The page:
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Annual Putin Call-In Show Focuses On Economy, International Affairs

  • Robert Coalson

A combination photo showing Russian President Vladimir Putin gesturing as he speaks during a meeting with journalists after a live broadcast nationwide call-in in Moscow on April 14.

A combination photo showing Russian President Vladimir Putin gesturing as he speaks during a meeting with journalists after a live broadcast nationwide call-in in Moscow on April 14.

Russian President Vladimir Putin touched on issues from the global to the personal, but clustered around the economy and international relations, for more than 3 1/2 hours in a televised call-in event that has become an annual ritual since he took over the Kremlin in 2000.

Despite anxious queries from the public about inflation and wage arrears, Putin put a positive spin on the economy, saying Russia's currency reserves have stabilized and the government expects GDP to grow by 1.4 percent next year.

He said the country's reserve fund is sufficient to last for four years.

"However, we expect our economy to begin growing next year, and we will not have to spend as much from the reserve fund," Putin said. "So there should be no concerns whatsoever."

On global affairs, Putin avoided sharp statements, even when speaking about Ukraine and Turkey -- the former of which has been fighting Russian-backed separatists for two years and the latter of which has been targeted by Russian sanctions since it shot down a Russian warplane that Ankara says strayed into its airspace in November.

He saved his sharpest comments for Turkey, saying that country is not safe for Russian travelers and is "effectively" enduring a civil war in its southern region. Putin accused the Turkish government of cooperating with terrorists instead of fighting them.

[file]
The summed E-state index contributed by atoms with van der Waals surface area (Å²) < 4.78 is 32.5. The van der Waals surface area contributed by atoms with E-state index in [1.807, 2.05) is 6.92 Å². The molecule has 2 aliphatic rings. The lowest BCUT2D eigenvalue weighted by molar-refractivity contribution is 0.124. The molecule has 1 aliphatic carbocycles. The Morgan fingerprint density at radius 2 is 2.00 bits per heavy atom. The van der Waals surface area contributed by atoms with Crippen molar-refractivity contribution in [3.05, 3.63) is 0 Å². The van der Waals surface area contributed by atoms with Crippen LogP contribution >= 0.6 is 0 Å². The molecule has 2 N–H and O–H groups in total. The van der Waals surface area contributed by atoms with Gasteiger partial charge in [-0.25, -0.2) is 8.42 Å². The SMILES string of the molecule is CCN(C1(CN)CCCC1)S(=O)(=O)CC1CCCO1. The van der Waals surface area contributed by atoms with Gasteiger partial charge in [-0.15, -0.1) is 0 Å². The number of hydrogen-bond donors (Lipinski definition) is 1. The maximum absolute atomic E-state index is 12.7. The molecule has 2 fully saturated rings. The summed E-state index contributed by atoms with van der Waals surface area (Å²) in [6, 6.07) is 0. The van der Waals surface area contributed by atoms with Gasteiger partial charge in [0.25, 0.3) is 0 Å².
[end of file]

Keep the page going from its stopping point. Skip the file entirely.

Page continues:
At one point, Putin was asked -- reportedly by a 12-year-old girl -- whom he would save from drowning first: Turkish President Recep Tayyip Erdogan or Ukrainian President Petro Poroshenko.

WATCH: Whom Would Putin Save From Drowning -- Poroshenko or Erdogan?

The president avoided a direct answer, saying: "If someone has decided to drown, you can't save them. But, of course, we're ready to lend a helping hand and a hand of friendship to any of our partners, if they want it."

ALSO READ: Putin's Call-In As It Happened

Concerning Ukraine, Putin blamed Kyiv for failing to implement the Minsk agreements aimed at regulating the conflict in eastern Ukraine but declined to comment on the new government in Kyiv, saying he did not know enough about it. He said he hoped the government would act "pragmatically" and not be "guided by phobias."

Putin also endorsed a recent proposal by Poroshenko that conflict monitors from the Organization for Security and Cooperation in Europe (OSCE) be allowed to carry arms.

Backhanded Compliment

Putin issued a backhanded compliment to U.S. President Barack Obama, however, with whom relations have been frosty since Washington and Moscow abandoned their "reset." The Russian president praised Obama for admitting that he had mishandled the situation in Libya. Putin said such an admission "confirms that the incumbent U.S. president is a decent man."